Lawmakers in the Netherlands have moved to make working from home a legal right, according to reports.
The move would make the European country one of the first in the world to enshrine remote work flexibility in the law.
The Dutch Parliament approved the measure earlier this week, Bloomberg is reporting.
The legislation is now heading to the Senate for final approval before becoming a fixture of the legal framework.
Steven van Weyenberg, a lawmaker for the D-66 Party and co-sponsor of the bill, told Bloomberg in late June that the measure had union backing.
“We have the green light for this new law thanks to the support we received from both employees and employers’ unions,” Weyenberg told the outlet. “We are very hopeful it will pass before the summer.”
Current law in the Netherlands lets employers deny employee requests for remote work without having to justify their decision.
The new measure, if it clears the upper legislative chamber and is signed into law, will force employers to consider work-from-home requests and provide a rationale for rejecting them.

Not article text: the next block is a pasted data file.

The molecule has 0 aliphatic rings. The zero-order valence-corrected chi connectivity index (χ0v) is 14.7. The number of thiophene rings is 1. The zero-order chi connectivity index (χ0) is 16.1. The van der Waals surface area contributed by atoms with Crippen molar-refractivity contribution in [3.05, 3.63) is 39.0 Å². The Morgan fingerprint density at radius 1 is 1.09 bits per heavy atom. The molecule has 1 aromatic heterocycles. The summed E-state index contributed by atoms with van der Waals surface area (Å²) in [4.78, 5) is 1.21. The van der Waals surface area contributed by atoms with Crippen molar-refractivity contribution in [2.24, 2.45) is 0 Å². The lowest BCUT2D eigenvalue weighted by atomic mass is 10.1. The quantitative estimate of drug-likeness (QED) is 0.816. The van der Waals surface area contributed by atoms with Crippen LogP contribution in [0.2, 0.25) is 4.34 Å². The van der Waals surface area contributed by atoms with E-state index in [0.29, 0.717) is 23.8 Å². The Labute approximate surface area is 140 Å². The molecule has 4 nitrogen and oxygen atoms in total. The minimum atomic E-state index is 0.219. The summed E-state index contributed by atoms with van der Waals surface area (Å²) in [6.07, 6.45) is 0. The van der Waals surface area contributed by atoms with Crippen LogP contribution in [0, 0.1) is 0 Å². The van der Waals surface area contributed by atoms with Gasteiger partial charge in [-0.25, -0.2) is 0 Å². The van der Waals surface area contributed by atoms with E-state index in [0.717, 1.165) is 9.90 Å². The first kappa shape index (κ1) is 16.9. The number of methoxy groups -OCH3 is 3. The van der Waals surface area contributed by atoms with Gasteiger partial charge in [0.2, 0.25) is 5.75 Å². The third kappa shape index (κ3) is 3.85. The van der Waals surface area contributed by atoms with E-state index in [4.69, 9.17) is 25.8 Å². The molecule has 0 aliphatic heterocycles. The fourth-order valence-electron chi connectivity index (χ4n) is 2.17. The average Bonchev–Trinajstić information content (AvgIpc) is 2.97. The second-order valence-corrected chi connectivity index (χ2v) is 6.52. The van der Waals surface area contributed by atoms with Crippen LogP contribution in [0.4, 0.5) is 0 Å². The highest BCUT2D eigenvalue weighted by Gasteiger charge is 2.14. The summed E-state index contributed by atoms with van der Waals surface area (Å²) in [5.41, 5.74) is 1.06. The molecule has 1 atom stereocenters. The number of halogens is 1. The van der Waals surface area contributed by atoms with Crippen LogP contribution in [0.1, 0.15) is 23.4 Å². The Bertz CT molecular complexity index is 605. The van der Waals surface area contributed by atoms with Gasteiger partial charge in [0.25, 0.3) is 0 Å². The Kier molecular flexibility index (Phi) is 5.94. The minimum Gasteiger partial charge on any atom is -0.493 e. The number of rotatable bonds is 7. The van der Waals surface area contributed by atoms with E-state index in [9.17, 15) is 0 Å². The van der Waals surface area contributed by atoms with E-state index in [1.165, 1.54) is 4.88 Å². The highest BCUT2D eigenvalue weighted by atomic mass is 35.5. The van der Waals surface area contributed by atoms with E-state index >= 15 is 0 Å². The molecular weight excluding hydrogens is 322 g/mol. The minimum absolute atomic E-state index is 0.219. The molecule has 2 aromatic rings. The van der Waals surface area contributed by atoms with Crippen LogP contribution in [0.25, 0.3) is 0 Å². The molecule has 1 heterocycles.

For legions of employees, the pandemic upended work arrangements, with many going remote or hybrid.
While a growing number of workplaces have begun asking staff to return to the office, many workers want to keep the flexible option.
A recent Owl Labs survey on the remote work trend in Europe concluded that “hybrid work is here to stay,” noting that 76 percent of employees are worried that their employer will not adopt policies to allow for hybrid work.
The same survey found that the top policies that would most likely cause workers not to accept a job offer were not permitting flexible hours (37 percent), not allowing flexible work location (28 percent), and forcing staff to work in-office full time (28 percent).
Polling shows flexible work arrangements have also become popular in the United States where, prior to the outbreak, around 6 percent of Americans worked remotely, while during the pandemic, over a third shifted to working from home.
A recent Morning Consult survey showed that 61 percent of employed adults in the United States would be more likely to apply for a job that offers a remote work option.
The same poll showed that 56 percent of respondents enjoy working away from the office, while 50 percent said they’re more productive working remotely.
But a growing number of U.S. companies are keen to get staff back into the office.
A recent study by Microsoft found that 50 percent of companies already require or, in the year ahead, plan to require workers to be back in the office five days a week.
Employees, on the other hand, want flexibility, with the study showing that 52 percent of workers are considering switching to a full-time remote or hybrid job in 2022.